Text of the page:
Aisha* descends the basement stairs, her laptop and earphones in tow. Storage bins and workout equipment crowd the left side of her desk. The shuffling steps and mumblings of her mother, father, grandparents, and siblings echo overhead.

“Welcome to our morning athkaar and assembly,” her laptop sounds. Aisha cinches the strings of her hoodie against her hijab, inhales, and recites her daily duas.

In March of 2020, schools across the nation were forced to convert to virtual instruction as a result of the ever-increasing severity of COVID-19. Following hurried deliberations, Al Huda school resolved to launch its rendition of online instruction; scrambling to train over 60 teachers and staff members, and simultaneously acclimate hundreds of students to virtual classrooms within the span of six days. “We had one week of training before students joined,” says Zara Tariq, Al Huda’s 3rd Grade Instructor. Administrators promoted several teachers to leadership positions in an effort to redress the understaffed institution.

“Although I work mostly in finance, I did assist with some of the helpdesk support for our parents for the first couple of days, because it was really busy,” said Al Huda Preschool Office Manager, Randa El-Kasabi. Teachers and administrators united to navigate the uncertainty of the covid crisis amidst the constraints of time, scant funding, and staff shortage.

Students now flooded the screens of laptops and computers once relegated to after-school usage. “The transition was really difficult because I couldn’t see my friends anymore, and I’d never used zoom before. The teachers helped us get used to it and it’s getting better every day,” Aisha, an Al Huda eighth grader said. Many students and faculty members had to reorganize their living spaces to acclimate to their new realities at home. “I usually sit in the basement at my desk because I don’t have my own room. The most challenging thing for me has been trying to find a quiet place to sit, so it gets very stressful. I really miss being with my friends and talking to them during my break, but I’m looking forward to returning when schools reopen,” Aisha added. Students are required to attend live instruction as teachers record daily attendance. Despite abbreviated virtual meetings and online class submissions, Al Huda endeavors to provide students with an experience close to what they would have received before COVID.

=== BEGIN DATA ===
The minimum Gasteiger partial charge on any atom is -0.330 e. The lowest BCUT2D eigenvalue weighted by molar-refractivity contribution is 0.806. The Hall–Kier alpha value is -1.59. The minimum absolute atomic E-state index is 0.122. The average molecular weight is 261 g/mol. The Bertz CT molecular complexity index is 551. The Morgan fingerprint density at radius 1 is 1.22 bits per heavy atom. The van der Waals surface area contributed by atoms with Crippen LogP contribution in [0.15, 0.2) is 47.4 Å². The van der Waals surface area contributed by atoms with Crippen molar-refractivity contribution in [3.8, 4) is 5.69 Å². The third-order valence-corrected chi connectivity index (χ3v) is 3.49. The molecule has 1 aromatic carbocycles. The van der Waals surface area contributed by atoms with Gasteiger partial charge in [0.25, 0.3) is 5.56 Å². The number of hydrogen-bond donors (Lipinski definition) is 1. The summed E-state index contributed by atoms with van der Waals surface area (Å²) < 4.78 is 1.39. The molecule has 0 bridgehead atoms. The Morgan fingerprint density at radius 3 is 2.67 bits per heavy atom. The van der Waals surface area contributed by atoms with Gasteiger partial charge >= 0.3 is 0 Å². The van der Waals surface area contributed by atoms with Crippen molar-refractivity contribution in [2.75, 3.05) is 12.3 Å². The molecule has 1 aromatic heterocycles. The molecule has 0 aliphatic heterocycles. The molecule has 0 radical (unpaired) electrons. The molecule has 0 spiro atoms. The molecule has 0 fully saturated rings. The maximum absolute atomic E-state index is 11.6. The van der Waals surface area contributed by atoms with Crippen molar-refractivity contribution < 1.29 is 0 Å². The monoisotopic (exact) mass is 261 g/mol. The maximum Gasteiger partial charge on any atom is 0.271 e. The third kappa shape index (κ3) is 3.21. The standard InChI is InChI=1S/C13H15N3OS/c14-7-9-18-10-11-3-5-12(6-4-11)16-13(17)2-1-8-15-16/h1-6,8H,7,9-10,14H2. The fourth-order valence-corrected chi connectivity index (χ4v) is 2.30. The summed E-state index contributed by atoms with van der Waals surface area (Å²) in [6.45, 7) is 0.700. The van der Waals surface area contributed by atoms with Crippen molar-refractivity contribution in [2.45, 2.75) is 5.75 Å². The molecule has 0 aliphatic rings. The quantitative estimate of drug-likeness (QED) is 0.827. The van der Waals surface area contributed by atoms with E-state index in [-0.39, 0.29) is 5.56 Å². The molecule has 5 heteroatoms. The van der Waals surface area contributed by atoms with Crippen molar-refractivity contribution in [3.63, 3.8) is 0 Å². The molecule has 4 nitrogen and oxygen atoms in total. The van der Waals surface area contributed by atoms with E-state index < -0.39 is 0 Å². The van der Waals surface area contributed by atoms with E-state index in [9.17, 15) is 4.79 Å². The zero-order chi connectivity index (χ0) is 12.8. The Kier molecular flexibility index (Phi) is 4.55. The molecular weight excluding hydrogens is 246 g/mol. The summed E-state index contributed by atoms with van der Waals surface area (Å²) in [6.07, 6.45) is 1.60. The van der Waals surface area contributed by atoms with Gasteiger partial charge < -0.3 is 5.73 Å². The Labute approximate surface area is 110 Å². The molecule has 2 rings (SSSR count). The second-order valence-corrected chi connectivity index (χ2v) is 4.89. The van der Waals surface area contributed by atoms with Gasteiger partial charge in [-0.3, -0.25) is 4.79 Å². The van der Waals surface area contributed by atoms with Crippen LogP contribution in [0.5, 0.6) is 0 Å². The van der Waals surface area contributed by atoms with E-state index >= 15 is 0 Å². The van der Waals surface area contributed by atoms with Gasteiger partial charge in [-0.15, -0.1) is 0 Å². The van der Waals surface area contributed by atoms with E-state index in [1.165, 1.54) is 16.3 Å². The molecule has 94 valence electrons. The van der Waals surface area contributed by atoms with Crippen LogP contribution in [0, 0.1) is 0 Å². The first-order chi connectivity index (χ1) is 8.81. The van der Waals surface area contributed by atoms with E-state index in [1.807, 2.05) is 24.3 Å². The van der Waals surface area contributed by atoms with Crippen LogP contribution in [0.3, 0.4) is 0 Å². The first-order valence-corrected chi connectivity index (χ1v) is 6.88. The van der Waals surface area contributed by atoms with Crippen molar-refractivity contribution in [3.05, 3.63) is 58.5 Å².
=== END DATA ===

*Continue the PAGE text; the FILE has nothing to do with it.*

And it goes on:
“It’s challenging to not see the students and zone in on each of their specific needs the same way I could do in the classroom. Online instruction requires teachers to prepare their lessons much differently than we do in person, and we are in uncharted territory-it’s kind of like building a plane while it already took off. It’s challenging.” Tariq said. In order to better address the needs of each child, elementary grades utilize two shifts for live instruction.

Staff members hastened towards daily zoom meetings, which captured the unwavering efforts of teachers and administrators to generate a sense of togetherness and positivity as they planned for the upcoming semesters. The task of implementing remote learning spurred the anxieties of teachers as they questioned how to help their students feel more comfortable, what class norms might be, what skills the students will come in with, how tech savvy they are and which skills they will need to teach students when it comes to navigating the internet and their devices. Having adopted the learning management system, CANVAS, students have been able to access the materials of each class once offered in-person. No class has been left behind. Even further, it was important that students participate in the Morning Athkaar and assembly, which encourages parents and students to remember Allah before beginning the day. “When you start the day with the remembrance of Allah, it puts a sense of barakah in the whole day and teaches students a valuable sunnah that they read the morning athkaar. We thought it was a great opportunity to continue to offer it because now parents can get involved and participate in the morning athkaar, which is great and beautiful,” said Haroon Baqai, Al Huda School Principal.

As the semester progresses, Al Huda teachers and administrators maintain their same sense of unity. They continue to do their best to create a sense of normalcy for students during this unstable time. “Any change can be challenging but MashaAllah we have an excellent team and we worked together to get through the initial stress,” said El-Kasabi. With the help of Allah, and the combined efforts of teachers, students, and staff, Al Huda’s virtual take-off will be a success.

[*Student’s name changed for privacy]

 

Author: Mecca Mustafa

Mecca Mustafa graduated from the University of Maryland at College Park with a degree in English and minors in Creative Writing and Arabic. She also attended Al-Huda School as a young Muslimah :)